THE NSW Government could soon be growing its own pot on behalf of sick children.
In announcing a long-awaited trial of medical cannabis on Sunday, Premier Mike Baird said the Government was prepared to harvest its own if efforts to import the drug failed.
The Government has earmarked $9 million for at least three separate trials to test whether cannabis-derived medical products can provide relief for patients, including one trial for children who suffer from a rare form of drug-resistant epilepsy.
A Medical Cannabis Expert Panel led by NSW Chief Medical Officer Dr Kerry Chant will be formed to manage the trials. Mr Baird said the project would harness the expertise of NSW-based clinicians and researchers, alongside the latest research from across the globe.
"Once we have the clinical evidence that medical cannabis can reduce suffering then the Government will consider a range of supply measures, including importation," Mr Baird said.
"But if that does not prove successful then the Government will assume responsibility for supply itself."
Health Minister Jillian Skinner said the trial for children would be run in partnership with leading epilepsy experts from The Children's Hospital at Westmead and Sydney Children's Hospital.
"These experts will assess medicines derived from cannabis plants on the basis of the same risks and benefits as any other medicine," Ms Skinner said.
The Government will also invest in two further clinical trials for adults with terminal illness and those with chemotherapy-induced nausea.
No prosecution for terminally ill cannabis users
TERMINALLY ill adults who already use cannabis to alleviate their symptoms will be protected from prosecution in a scheme announced by Premier Mike Baird to coincide with the trial of medical cannabis.
New guidelines will assist NSW Police officers in determining when and how to use their discretion not to charge adults with terminal illness who use cannabis, or the carers who assist them.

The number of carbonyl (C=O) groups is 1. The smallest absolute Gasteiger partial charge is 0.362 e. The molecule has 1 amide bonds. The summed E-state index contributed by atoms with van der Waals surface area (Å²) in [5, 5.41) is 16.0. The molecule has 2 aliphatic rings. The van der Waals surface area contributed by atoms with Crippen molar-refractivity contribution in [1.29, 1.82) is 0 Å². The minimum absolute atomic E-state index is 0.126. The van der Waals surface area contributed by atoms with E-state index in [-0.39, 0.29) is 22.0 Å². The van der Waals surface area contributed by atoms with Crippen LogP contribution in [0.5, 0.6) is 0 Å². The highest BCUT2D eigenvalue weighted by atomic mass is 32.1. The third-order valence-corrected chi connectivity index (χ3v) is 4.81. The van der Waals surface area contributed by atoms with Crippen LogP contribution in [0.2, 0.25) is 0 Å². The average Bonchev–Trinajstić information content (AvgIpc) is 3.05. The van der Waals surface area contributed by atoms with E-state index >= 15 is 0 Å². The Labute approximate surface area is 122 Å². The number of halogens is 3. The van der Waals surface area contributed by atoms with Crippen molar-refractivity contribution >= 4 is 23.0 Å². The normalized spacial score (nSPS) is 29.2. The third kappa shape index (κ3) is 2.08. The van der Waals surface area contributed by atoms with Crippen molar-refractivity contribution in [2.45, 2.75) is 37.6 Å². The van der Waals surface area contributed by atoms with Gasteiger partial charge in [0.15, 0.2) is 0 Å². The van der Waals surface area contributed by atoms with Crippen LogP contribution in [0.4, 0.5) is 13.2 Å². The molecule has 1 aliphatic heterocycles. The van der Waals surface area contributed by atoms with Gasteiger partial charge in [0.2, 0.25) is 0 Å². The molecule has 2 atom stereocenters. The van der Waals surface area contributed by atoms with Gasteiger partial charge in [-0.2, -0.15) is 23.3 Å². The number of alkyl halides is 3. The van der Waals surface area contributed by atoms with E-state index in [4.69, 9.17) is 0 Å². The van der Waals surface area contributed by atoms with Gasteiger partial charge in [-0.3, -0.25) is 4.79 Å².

To register for the Scheme, NSW residents aged 18 or over are required to have their terminal illness certified by a medical practitioner who is registered in Australia and involved in their ongoing care.
"I am hopeful the trials will help us to better understand what role medical cannabis can play in alleviating symptoms in seriously ill patients, while the Scheme will help to lighten the burden of stress for those suffering."
Further information about the clinical trials and the Terminal Illness Cannabis Scheme can be found at http://www.nsw.gov.au.
NIMBIN HEMP Embassy president Michael Balderstone said the trials and associated Terminal Illness Cannabis Scheme was a "terrific move" by Mr Baird.
"At least he's made a move in the right direction - I imagine these trials could include quite a number of people," Mr Balderstone said.
Controversially however, Mr Balderstone said he believed there was no real difference between the recreational and medicinal use of cannabis.
"They've got this funny thing about whatever happens no one's allowed to enjoy themselves you've got to be terminal before you're allowed to have it."
"People come home from a hard day's work and smoke a couple of pipes - is that recreational or is it medicinal?"
"I believe it's a medicinal herb. Eventually I think the line between medicinal and recreational usage will evaporate."
He added that he hoped police would be given "very wide discretionary powers" in the scheme and would perhaps "leave Nimbin alone".
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